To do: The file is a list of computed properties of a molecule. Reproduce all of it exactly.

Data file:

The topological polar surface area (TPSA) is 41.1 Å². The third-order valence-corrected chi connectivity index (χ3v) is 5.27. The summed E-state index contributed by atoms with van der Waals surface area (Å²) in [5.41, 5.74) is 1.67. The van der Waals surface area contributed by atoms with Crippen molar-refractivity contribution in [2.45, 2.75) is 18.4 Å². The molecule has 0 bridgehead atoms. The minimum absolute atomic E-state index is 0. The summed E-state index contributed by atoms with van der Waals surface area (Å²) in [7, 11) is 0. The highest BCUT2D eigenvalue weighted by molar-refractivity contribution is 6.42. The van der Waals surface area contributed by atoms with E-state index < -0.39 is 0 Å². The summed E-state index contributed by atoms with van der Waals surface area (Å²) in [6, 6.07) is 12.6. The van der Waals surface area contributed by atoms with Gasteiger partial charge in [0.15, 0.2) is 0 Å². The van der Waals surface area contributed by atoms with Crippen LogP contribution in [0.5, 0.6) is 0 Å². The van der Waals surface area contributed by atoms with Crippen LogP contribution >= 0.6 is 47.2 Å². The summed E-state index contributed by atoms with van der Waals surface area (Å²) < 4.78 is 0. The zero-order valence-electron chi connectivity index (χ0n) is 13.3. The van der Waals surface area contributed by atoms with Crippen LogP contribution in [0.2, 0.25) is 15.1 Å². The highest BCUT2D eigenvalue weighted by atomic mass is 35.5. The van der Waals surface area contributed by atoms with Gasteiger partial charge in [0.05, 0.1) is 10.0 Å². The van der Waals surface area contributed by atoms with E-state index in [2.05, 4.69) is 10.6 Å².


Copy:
The topological polar surface area (TPSA) is 41.1 Å². The third-order valence-corrected chi connectivity index (χ3v) is 5.27. The summed E-state index contributed by atoms with van der Waals surface area (Å²) in [5.41, 5.74) is 1.67. The van der Waals surface area contributed by atoms with Crippen molar-refractivity contribution in [2.45, 2.75) is 18.4 Å². The molecule has 0 bridgehead atoms. The minimum absolute atomic E-state index is 0. The summed E-state index contributed by atoms with van der Waals surface area (Å²) in [7, 11) is 0. The highest BCUT2D eigenvalue weighted by molar-refractivity contribution is 6.42. The van der Waals surface area contributed by atoms with E-state index < -0.39 is 0 Å². The summed E-state index contributed by atoms with van der Waals surface area (Å²) in [6, 6.07) is 12.6. The van der Waals surface area contributed by atoms with Gasteiger partial charge in [0.15, 0.2) is 0 Å². The van der Waals surface area contributed by atoms with Crippen LogP contribution in [0.5, 0.6) is 0 Å². The van der Waals surface area contributed by atoms with Crippen LogP contribution >= 0.6 is 47.2 Å². The summed E-state index contributed by atoms with van der Waals surface area (Å²) < 4.78 is 0. The zero-order valence-electron chi connectivity index (χ0n) is 13.3. The van der Waals surface area contributed by atoms with Crippen LogP contribution in [0.2, 0.25) is 15.1 Å². The highest BCUT2D eigenvalue weighted by atomic mass is 35.5. The van der Waals surface area contributed by atoms with Gasteiger partial charge in [0.05, 0.1) is 10.0 Å². The van der Waals surface area contributed by atoms with E-state index in [2.05, 4.69) is 10.6 Å².